Saturday, April 22, 2017


This is coolbert:

From Capt'n CHRIS thanks to Harry at Sharkhunters we have some details of the measures as taken by the Soviet/Russian submarine fleet the purpose of which was to defeat active/passive sonar. Thick rubber slabs on the outside of the hull [defeat active sonar] and an additional "coating" on the inner hull [defeat passive sonar] That latter referred to as de-coupling.

Soviet/Russian submarines their designers preferring a double-hull design for reasons all their own!

As described by Capt'n CHRIS as copied more or less in entirety:

"Russian submarines since the 1950's have used hull coatings - - multiple layers in fact. On early first generation nuclear submarines, like the Project 627A [November] SSN or Project 675  [Echo II] SSGN, the outer hull was coated with Medusa-2, a reversed engineered rubber coating based on the German Alberich. Medusa-2 was purely an anechoic coating. That is it was designed to reduce the submarine's vulnerability to detection by active sonar. There was another coating on the pressure hull that was a decoupling or sound attenuating coating to help reduce the boat's noise signature."

"The next generation of outer hull coating was called 'August' and it was fitted on later second generation and early third generation Russian subs. August was much more robust and heavier than Medusa-2, being 3 inches/76 mm thick and had 'golf-tee' like cavities instead of circular ones. The August coating has been described as multi-purpose in that it had both anechoic and decoupling properties . . ."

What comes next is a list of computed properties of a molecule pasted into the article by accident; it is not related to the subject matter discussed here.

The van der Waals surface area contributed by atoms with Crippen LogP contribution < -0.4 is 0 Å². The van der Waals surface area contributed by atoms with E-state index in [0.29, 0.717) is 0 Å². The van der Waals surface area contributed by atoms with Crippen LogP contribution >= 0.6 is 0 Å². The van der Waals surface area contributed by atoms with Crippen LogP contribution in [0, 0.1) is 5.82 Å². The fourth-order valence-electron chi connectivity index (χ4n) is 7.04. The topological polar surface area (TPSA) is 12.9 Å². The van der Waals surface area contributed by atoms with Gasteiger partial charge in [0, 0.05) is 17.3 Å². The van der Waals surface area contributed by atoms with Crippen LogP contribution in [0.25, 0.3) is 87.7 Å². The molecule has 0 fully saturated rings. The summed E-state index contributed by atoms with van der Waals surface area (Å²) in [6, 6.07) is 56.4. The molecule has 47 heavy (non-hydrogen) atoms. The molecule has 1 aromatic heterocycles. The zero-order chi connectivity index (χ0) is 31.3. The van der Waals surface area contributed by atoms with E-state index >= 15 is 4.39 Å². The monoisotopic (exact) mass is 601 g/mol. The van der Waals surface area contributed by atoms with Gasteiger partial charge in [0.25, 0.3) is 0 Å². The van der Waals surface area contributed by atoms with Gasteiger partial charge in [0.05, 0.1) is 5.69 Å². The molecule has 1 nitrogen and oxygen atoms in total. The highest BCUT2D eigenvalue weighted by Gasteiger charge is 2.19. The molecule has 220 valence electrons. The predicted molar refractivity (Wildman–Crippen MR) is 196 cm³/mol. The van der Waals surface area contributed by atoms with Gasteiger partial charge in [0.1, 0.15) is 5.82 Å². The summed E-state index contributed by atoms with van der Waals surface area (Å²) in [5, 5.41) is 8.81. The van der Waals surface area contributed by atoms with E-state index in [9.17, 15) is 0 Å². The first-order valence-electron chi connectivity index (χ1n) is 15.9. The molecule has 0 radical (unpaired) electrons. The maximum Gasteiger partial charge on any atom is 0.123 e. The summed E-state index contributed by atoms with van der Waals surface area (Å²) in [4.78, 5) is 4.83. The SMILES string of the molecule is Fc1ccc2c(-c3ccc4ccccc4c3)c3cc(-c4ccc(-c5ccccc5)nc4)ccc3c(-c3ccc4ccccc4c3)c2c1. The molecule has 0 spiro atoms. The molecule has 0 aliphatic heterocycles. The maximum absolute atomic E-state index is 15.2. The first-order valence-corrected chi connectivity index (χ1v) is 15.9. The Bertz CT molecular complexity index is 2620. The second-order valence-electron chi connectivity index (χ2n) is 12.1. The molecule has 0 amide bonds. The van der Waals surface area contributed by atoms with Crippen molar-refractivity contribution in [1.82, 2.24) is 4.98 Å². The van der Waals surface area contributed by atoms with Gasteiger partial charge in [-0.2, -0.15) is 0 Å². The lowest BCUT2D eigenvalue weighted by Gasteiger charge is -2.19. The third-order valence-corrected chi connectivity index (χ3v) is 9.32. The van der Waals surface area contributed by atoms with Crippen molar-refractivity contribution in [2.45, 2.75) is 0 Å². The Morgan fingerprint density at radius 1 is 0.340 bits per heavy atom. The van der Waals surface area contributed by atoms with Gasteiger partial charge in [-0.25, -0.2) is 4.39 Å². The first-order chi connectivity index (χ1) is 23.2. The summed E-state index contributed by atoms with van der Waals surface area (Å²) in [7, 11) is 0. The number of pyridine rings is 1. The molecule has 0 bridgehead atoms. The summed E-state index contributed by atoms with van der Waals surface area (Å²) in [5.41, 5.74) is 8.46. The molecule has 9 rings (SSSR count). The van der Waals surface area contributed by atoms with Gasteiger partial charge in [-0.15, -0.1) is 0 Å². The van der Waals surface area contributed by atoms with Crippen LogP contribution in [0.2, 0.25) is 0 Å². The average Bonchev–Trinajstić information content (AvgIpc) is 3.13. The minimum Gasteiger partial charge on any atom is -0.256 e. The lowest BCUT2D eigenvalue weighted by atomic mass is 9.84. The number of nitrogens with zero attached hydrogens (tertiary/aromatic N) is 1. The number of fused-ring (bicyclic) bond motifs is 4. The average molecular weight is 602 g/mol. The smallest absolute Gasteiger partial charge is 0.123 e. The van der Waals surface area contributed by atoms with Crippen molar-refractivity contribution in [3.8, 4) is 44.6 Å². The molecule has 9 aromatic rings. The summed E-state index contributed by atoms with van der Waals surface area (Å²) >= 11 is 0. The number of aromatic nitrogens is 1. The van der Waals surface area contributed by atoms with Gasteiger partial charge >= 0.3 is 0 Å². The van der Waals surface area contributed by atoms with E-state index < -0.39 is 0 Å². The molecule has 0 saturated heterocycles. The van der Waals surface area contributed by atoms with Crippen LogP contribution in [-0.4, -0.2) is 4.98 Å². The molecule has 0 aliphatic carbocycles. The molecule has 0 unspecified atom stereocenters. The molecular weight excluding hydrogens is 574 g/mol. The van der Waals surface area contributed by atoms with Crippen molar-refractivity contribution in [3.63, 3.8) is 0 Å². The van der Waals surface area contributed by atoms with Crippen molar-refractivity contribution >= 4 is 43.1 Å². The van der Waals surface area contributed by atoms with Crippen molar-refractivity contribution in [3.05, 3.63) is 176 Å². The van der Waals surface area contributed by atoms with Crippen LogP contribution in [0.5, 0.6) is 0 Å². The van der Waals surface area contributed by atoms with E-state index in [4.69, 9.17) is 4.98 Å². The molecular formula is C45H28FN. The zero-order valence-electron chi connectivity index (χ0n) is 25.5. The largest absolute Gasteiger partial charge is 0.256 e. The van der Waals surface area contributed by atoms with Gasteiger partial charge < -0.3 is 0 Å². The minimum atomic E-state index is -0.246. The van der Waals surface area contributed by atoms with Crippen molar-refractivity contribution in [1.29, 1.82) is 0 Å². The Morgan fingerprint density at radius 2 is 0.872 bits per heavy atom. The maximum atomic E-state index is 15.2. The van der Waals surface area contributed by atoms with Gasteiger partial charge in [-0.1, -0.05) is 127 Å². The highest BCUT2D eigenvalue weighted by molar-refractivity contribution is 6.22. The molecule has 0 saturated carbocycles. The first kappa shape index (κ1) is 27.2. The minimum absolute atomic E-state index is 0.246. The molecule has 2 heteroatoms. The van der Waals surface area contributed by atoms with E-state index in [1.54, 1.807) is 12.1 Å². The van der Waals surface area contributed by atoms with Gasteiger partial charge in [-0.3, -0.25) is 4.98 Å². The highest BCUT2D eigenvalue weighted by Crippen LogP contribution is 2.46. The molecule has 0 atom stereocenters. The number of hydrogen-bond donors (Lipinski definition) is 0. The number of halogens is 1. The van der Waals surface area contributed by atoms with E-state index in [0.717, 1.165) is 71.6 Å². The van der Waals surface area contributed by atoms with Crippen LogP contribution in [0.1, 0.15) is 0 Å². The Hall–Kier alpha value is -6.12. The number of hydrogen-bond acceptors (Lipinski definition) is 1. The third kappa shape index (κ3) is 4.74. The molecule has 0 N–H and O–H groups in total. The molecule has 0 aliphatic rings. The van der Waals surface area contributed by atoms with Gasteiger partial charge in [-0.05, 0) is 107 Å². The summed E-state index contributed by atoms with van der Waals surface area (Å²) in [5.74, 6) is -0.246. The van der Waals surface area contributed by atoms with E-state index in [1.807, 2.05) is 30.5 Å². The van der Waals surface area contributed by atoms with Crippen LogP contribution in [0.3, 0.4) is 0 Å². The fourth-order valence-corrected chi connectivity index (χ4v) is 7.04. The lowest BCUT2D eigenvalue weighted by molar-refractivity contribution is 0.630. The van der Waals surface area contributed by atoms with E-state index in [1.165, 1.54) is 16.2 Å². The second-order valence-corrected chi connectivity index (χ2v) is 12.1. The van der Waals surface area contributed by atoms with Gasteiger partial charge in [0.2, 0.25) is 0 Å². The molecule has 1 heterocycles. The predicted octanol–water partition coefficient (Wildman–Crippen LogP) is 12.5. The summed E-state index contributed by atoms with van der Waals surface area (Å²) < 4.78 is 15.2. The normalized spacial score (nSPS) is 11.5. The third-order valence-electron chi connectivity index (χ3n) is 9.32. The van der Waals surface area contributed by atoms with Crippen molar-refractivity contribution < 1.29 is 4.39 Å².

An image of August. That rubber coating is three inches/76 mm thick!!

"When the Project 677E/AMUR-1650 was being advertised, a new external hull coating was also being pushed on the arms market. It is called 'Molniya' and is described as a multipurpose anechoic and decoupling coating."

Capt'n CHRIS it seems is an authoritative source in such matters and we thank him for his insight.


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